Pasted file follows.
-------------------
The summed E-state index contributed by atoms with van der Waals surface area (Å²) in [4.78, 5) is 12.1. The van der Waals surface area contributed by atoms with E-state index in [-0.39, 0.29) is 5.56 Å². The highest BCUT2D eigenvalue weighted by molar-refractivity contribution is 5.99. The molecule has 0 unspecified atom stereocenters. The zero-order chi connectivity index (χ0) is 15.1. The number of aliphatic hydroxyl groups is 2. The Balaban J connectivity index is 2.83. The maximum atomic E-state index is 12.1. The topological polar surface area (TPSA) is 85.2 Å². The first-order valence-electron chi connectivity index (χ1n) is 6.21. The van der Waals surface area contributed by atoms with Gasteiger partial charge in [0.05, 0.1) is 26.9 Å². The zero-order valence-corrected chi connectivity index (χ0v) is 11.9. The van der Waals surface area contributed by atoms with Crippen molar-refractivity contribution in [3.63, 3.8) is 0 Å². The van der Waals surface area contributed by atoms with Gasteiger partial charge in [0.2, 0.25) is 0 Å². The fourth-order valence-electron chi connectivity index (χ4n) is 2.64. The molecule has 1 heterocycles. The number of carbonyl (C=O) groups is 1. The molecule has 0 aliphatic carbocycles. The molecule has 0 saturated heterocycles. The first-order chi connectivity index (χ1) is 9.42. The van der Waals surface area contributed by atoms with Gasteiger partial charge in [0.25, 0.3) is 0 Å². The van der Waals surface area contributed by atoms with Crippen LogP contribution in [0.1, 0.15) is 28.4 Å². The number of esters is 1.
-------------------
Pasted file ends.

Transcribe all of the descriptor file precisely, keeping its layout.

The summed E-state index contributed by atoms with van der Waals surface area (Å²) in [4.78, 5) is 12.1. The van der Waals surface area contributed by atoms with E-state index in [-0.39, 0.29) is 5.56 Å². The highest BCUT2D eigenvalue weighted by molar-refractivity contribution is 5.99. The molecule has 0 unspecified atom stereocenters. The zero-order chi connectivity index (χ0) is 15.1. The number of aliphatic hydroxyl groups is 2. The Balaban J connectivity index is 2.83. The maximum atomic E-state index is 12.1. The topological polar surface area (TPSA) is 85.2 Å². The first-order valence-electron chi connectivity index (χ1n) is 6.21. The van der Waals surface area contributed by atoms with Gasteiger partial charge in [0.05, 0.1) is 26.9 Å². The zero-order valence-corrected chi connectivity index (χ0v) is 11.9. The van der Waals surface area contributed by atoms with Crippen molar-refractivity contribution in [3.63, 3.8) is 0 Å². The van der Waals surface area contributed by atoms with Gasteiger partial charge in [0.2, 0.25) is 0 Å². The fourth-order valence-electron chi connectivity index (χ4n) is 2.64. The molecule has 1 heterocycles. The number of carbonyl (C=O) groups is 1. The molecule has 0 aliphatic carbocycles. The molecule has 0 saturated heterocycles. The first-order chi connectivity index (χ1) is 9.42. The van der Waals surface area contributed by atoms with Gasteiger partial charge in [0.25, 0.3) is 0 Å². The van der Waals surface area contributed by atoms with Crippen LogP contribution in [0.1, 0.15) is 28.4 Å². The number of esters is 1.